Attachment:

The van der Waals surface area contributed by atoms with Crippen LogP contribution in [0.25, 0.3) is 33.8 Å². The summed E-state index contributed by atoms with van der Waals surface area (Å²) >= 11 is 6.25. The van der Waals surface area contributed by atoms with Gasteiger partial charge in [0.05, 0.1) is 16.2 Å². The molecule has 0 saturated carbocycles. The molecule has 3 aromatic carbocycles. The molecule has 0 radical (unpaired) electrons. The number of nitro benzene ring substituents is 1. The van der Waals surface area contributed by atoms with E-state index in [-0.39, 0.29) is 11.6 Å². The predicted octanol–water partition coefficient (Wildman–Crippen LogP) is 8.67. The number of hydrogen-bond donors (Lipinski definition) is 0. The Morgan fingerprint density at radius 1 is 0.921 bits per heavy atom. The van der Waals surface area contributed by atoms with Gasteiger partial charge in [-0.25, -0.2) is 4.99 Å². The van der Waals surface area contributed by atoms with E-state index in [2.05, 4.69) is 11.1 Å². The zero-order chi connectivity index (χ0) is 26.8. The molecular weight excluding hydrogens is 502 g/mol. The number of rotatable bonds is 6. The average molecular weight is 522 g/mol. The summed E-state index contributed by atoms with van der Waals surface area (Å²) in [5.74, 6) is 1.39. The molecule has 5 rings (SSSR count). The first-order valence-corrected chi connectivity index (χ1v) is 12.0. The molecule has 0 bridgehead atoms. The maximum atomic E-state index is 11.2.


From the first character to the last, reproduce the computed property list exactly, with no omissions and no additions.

The van der Waals surface area contributed by atoms with Crippen LogP contribution in [0.25, 0.3) is 33.8 Å². The summed E-state index contributed by atoms with van der Waals surface area (Å²) >= 11 is 6.25. The van der Waals surface area contributed by atoms with Gasteiger partial charge in [0.05, 0.1) is 16.2 Å². The molecule has 0 saturated carbocycles. The molecule has 3 aromatic carbocycles. The molecule has 0 radical (unpaired) electrons. The number of nitro benzene ring substituents is 1. The van der Waals surface area contributed by atoms with E-state index in [-0.39, 0.29) is 11.6 Å². The predicted octanol–water partition coefficient (Wildman–Crippen LogP) is 8.67. The number of hydrogen-bond donors (Lipinski definition) is 0. The Morgan fingerprint density at radius 1 is 0.921 bits per heavy atom. The van der Waals surface area contributed by atoms with Gasteiger partial charge in [-0.25, -0.2) is 4.99 Å². The van der Waals surface area contributed by atoms with E-state index in [2.05, 4.69) is 11.1 Å². The zero-order chi connectivity index (χ0) is 26.8. The molecular weight excluding hydrogens is 502 g/mol. The number of rotatable bonds is 6. The average molecular weight is 522 g/mol. The summed E-state index contributed by atoms with van der Waals surface area (Å²) in [5.74, 6) is 1.39. The molecule has 5 rings (SSSR count). The first-order valence-corrected chi connectivity index (χ1v) is 12.0. The molecule has 0 bridgehead atoms. The maximum atomic E-state index is 11.2.